THUNDER BAY, ONTARIO--(Marketwired - Dec. 7, 2016) - Alset Energy Corp. (TSX VENTURE:ION) ("Alset" or "the Company") is pleased to announce the laboratory results of 30 samples selected from stored historical sampling efforts completed by LitioMex (2009-2011), the former property owner, on three of the Mexican salars, La Salada, Santa Clara, and Caliguey. The laboratory work included a check or "head" assay followed by quantitative X-ray diffraction analysis and a second assay on the less than 2 micron size fraction of the sample. The purpose of the X-ray diffraction was to determine the clay mineral species and their abundance. The original samples were part of a work program conducted by the previous owners whereby 5m holes were dug in the salars on a 100m x 100m grid with five 1m samples collected from each hole and submitted for multi-element analyses. The historical values returned from Inspectorate laboratory for the 30 samples ranged from 411 to 2590ppm lithium compared to the recent results from Activation Laboratories ("Actlabs") on behalf of Alset which ranged from 340 to 1680ppm lithium. Both laboratories used an induced coupled plasma (ICP) procedure with a four-acid total digestion. Overall the results from Inspectorate seem a bit higher than those produced by Actlabs and may be a result of the remaining portion of each sample used by Actlabs being much smaller. The most important aspect of the current ongoing laboratory work is the XRD (x-ray diffraction) results listed in the table below. Smectite is a group of clay minerals of which the lithium-bearing mineral hectorite is included. Of the 30 samples submitted, no smectite was detected in 12 and only trace was detected in 2 samples. The samples with the highest concentration of smectite, which may or may not be hectorite, came from the Caliguey salar where Mexico's former Mineral Resource Council sampling of fluid in the salar returned values of 1.2 to 2.1% lithium (see Alset PR September 1, 2016). The evidence suggests that the vast majority of the lithium is not held in hectorite clay where it is difficult and expensive to extract. Table 1: Mineral abundances in samples in the <2 micron size fraction: Note: n.d. = no detection,Y = present but relative proportions of smectite and illite were not calculated for samples containing poorly crystalline smectite-like mineral, all values of elements above are percentages of total sample composition. In addition to the promising lithium grades, the potassium was equally as encouraging and potentially represents an important co-product with economic significance. Historical values returned from Inspectorate varied from 1.56 to 10% potassium and 1.57 to 4.78% from Actlabs for the same samples. Only background levels of uranium were detected and will not present any complications. Another interesting aspect of the samples was that they all contained silver, ranging from 0.5 ppm to 4.3 ppm (gpt). Geothermal activity is one of the first order characteristics in the preliminary deposit model for formation of lithium brines. The silica sinters and carbonate growth textures at the Mexican salars are ample evidence of the geothermal activity, specifically epithermal processes. It is worth noting that this same geological process is also what typically produces many gold-silver deposits and these Mexican salars are situated in one of the most prolific silver producing regions in the world. The Company plans on following up on the silver potential of our projects as well. Allan Barry Laboucan, President and CEO of Alset stated: "We have just started the first phase in testing the chemical composition of our salars and our team is delighted with the results. In addition to the encouraging lithium results the potassium grades are encouraging as well. Currently Mexico imports all of its potassium and a domestic source would not only be a cost saver for Mexico but would create job opportunities in a crucial commodity for the farming sector. Furthermore, the silver results suggest there may be potential for precious metals as well and further work is required to assess this potential. We are still in the very early stages of assessing the realistic potential of the projects. I'm excited about these results and look forward to the upcoming leach tests on these samples prior to follow-up drilling at several of the salars in the early part of 2017." Methodolgy: Thirty samples were submitted to Activation Laboratories (Zacatecas, Mexico and Ancastor, Ontario, Canada) for quantitative X-ray diffraction analysis including clay speciation. The quantitative XRD analysis was performed on a pulverized bulk sample. A portion of each pulverized sample was mixed with corundum and packed into a standard holder. Corundum was added as an internal standard, to determine the amount of poorly crystalline and X-ray amorphous material. For clay speciation analysis, a portion of each sample was dispersed in distilled water and clay minerals in the < 2 μm size fraction separated by gravity settling of particles in suspension. Oriented slides of the < 2 μm size fraction were prepared by placing a portion of the suspension onto a glass slide. In order to identify expandable clay minerals, the oriented slides were analyzed air-dry and after treatment with ethylene glycol. The X-ray diffraction analysis was performed on a Panalytical X'Pert Pro diffractometer equipped with Cu X-ray source and an X'Celerator detector and operating at the following conditions: 40 kV and 40 mA; range 5-70 deg 2θ for random specimens and 3 - 35 deg 2θ for oriented specimens; step size 0.017 deg 2θ; time per step 50.165 sec; fixed divergence slit, angle 0.5° and 0.250; sample rotation 1 rev/sec. The X'Pert HighScore plus software along with the PDF4/Minerals ICDD database were used for mineral identification. The quantities of the crystalline mineral phases were determined using Rietveld method. The Rietveld method is based on the calculation of the full diffraction pattern from crystal structure information. The amount of poorly crystalline minerals such as smectite could not be calculated by the Rietveld refinement. Instead, the amounts of the crystalline minerals were recalculated based on a know percent of corundum and the remainder to 100 % was considered poorly crystalline and X-ray amorphous material. The relative proportions of the clay minerals in the < 2 μm size fraction were calculated using ratios of their basal-peak areas. Clinton Barr, PGeo, Vice-President of Exploration for Alset Energy Corp., is the qualified person responsible for this release and has prepared, supervised and approved the preparation of the scientific and technical disclosure contained within the release. Alset Energy is a TSX-V listed junior exploration company focused on exploring and acquiring mineral properties containing the metals needed by today's high-tech industries. The Company is actively exploring in Mexico and Canada. On behalf of the Board of Directors of Alset Energy Corp., THE TSX VENTURE EXCHANGE HAS NOT REVIEWED AND DOES NOT ACCEPT RESPONSIBILITY FOR THE ADEQUACY OR ACCURACY OF THIS RELEASE. The information contained herein contains "forward-looking statements" within the meaning of applicable securities legislation. Forward-looking statements relate to information that is based on assumptions of management, forecasts of future results, and estimates of amounts not yet determinable. Any statements that express predictions, expectations, beliefs, plans, projections, objectives, assumptions or future events or performance are not statements of historical fact and may be "forward-looking statements." Forward-looking statements are subject to a variety of risks and uncertainties which could cause actual events or results to differ from those reflected in the forward-looking statements, including, without limitation: risks related to failure to obtain adequate financing on a timely basis and on acceptable terms; risks related to the outcome of legal proceedings; political and regulatory risks associated with mining and exploration; risks related to the maintenance of stock exchange listings; risks related to environmental regulation and liability; the potential for delays in exploration or development activities or the completion of feasibility studies; the uncertainty of profitability; risks and uncertainties relating to the interpretation of drill results, the geology, grade and continuity of mineral deposits; risks related to the inherent uncertainty of production and cost estimates and the potential for unexpected costs and expenses; results of prefeasibility and feasibility studies, and the possibility that future exploration, development or mining results will not be consistent with the Company's expectations; risks related to gold price and other commodity price fluctuations; and other risks and uncertainties related to the Company's prospects, properties and business detailed elsewhere in the Company's disclosure record. Should one or more of these risks and uncertainties materialize, or should underlying assumptions prove incorrect, actual results may vary materially from those described in forward-looking statements. Investors are cautioned against attributing undue certainty to forward-looking statements. These forward looking statements are made as of the date hereof and the Company does not assume any obligation to update or revise them to reflect new events or circumstances. Actual events or results could differ materially from the Company's expectations or projections.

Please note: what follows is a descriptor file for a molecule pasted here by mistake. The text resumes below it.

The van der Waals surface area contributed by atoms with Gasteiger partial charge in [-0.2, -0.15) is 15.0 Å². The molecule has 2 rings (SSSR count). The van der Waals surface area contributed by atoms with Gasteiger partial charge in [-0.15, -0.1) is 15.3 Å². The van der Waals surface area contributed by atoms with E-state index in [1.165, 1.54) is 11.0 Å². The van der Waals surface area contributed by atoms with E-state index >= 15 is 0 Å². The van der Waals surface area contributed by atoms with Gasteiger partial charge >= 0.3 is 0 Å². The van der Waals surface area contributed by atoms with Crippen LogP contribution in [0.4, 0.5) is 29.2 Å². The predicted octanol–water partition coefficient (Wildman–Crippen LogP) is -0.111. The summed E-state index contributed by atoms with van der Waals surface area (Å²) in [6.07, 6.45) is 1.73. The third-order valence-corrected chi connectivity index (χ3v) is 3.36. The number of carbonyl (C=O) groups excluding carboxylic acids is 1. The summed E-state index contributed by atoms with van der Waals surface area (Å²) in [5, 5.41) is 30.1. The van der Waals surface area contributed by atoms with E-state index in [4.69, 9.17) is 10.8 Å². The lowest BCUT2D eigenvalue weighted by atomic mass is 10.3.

News Article | March 4, 2016